Dakar Desert Rally Review – Dune Drifting Desert Racer

Dakar Desert Rally

Dakar Desert Rally takes on the biggest rally race in the world. This is a forty-year-old race that takes place across the vastness of the Saudi Arabia desert. Game developer, Saber Interactive has taken on the gargantuan task of capturing the 20,000 square kilometers of terrain of the race in a game. The Dakar Rally is not only huge in scale, but it is a mega media event that is televised to over one billion viewers. This review is based on the PS5 version.

As expected, this is one of the most grueling rally racers. The heat and sand of a desert rally takes a heavy toll on man and machine. And what a rally it is! The race features six classes of vehicles including motorcycles, cars, truck, classic rally vehicles, quads, and side by sides. This is quite a mix.

Some categories are straightforward to race outsiders such as the motorcycles. Less well-known are the quads and side-by-sides which are basically evolved forms of dune buggies. Most surprising are the trucks. They look less like racing rigs and more like construction vehicles. They’re rectangular boxes with thirteen-litre, turbo-charged diesel engines.

Each racing class has its own unique challenges. In such a large scale and inhospitable race, each entrant must not only be a driver but a navigator, and an engineer. Single-person vehicles bring maneuverability and speed but are more fragile. Plus, the driver has to do it all. The larger the vehicle, the slower and more cumbersome it becomes while allowing for a two or three-man crew to spread out duties.

Sand Strategy

A big part of the strategy involves vehicle maintenance. The desert environment is harsh, which causes great wear and tear. You must balance out which repairs are vital against the time needed. The game does a good job of simulating and displaying damage.

The common denominator all vehicle classes must face is the desert sand. In racing games, simulating handling is the most important and difficult to do. Part of the difficulty comes from how realistic is the physics are aiming to be. Arcade racers favor gameplay over realism. The other part comes from the surface being raced on.

The softer the surface, the harder it is to mimic in a game. With vast swatches of the Dakar race route on the sand, handling is problematic. In this game, it is very easy to get pulled off the desired direction. You must learn judicious application of the throttle, otherwise, you will end up being pulled into a spin. Fishtailing or doing unwanted 180-degree spins are quite common. Recovering is also frustrating because 360-degree turns too easily occur.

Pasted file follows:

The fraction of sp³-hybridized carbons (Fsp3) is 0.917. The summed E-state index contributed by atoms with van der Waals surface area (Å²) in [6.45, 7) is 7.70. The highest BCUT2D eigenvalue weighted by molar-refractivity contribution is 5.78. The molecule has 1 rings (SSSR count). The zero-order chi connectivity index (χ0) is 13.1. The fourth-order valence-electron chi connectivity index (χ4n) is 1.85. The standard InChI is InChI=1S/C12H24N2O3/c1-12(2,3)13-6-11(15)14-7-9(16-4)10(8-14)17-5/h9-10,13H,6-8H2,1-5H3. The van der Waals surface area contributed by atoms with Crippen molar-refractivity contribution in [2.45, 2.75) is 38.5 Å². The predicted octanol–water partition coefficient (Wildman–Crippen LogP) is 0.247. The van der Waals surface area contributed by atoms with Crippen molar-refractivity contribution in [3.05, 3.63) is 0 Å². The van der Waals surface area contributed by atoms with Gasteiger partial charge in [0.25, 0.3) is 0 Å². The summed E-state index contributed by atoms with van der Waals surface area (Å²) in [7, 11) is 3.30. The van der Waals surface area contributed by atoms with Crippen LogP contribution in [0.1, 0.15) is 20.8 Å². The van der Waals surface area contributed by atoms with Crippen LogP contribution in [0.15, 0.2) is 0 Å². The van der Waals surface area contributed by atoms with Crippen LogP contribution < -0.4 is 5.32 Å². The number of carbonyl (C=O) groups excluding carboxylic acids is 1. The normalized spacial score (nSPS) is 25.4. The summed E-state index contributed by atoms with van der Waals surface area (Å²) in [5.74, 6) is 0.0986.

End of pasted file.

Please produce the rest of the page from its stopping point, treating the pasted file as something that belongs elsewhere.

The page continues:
There are some tuning options you will need to tweak. Adding angle to the steering helps, but only slightly. Straight-line driving feels OK with a proper sense of weight. Oversteer is another matter. Hit a drift or land crookedly from a jump and control is lost. Smaller vehicles like the bikes and cars feel more stable, but the quads are horrible. By far, the most fun to drive are the trucks, despite their size.

Immense Scale of the Dakar Desert

Where the game excels is in the desert environment. One may think the vast expanse of a desert to be nothing more than a sea of unending dunes. In Dakar, you will often encounter twisting valleys and canyons with major elevation changes. You often feel more like a boat negotiating the waves of a violent ocean storm. The sense of scale, no matter which vehicle you drive, is awe-inspiring.

The time of day and wild weather graphics add to the immersion factor too. While the effects look great, beyond some reduction in visibility, none of them seem to affect vehicle handling.

Dakar accommodates player skill levels by offering three modes: Sport, Professional, and Simulation. The Sport mode is the arcade mode designed for quick pick up and play. This mode gives the player all the various aids available. Waypoints are easily visible as glowing yellow icons, making navigation easy. Professional and simulation modes remove the visual aids and require the player to use the rally notes and co-driver instructions.

Unfortunately, for the more difficult modes, the distance scaling used hobbles the usefulness of co-driver instructions. The game uses a 1:5 scaling which has not been translated to directions. So a left turn, two kilometres away, is in the game, only 400 meters ahead. This imbalance hurts the driver more than it helps. The game supports single and multiplayer modes.

Reaching The Rally

For the die-hards, there will be some grinding to get to the Simulation Mode. You can’t access it until you reach a skill level of 25. This means hours of unwanted racing at the lower levels to open the main event for the dedicated players. It also means the rally is forever locked out to casual players.

On launch, the game still feels rough around the edges. Some have reported issues with autosaves resulting in lost hours of gameplay. There are some noticeable graphical issues such as stuttering for each of the modes: performance or quality.

There’s a lot to like about this game. The sense of scale and visuals is amazing. However, the core aspects of the game, such as handling and getting access to the main rally, are frustrating. Saber Interactive has done a good job on the macro level of the game. With upcoming pledged updates, I’m hoping they enhance the micro aspects which are badly needed.

Dakar Desert Rally is out now and available on platforms.

*** PS5 code provided by the publisher ***

The Good

  • Gorgeous visuals
  • Good vehicle variety
  • Immense sense of scale

The Bad

  • Frustrating handling
  • Annoying AI
  • Progression Grinding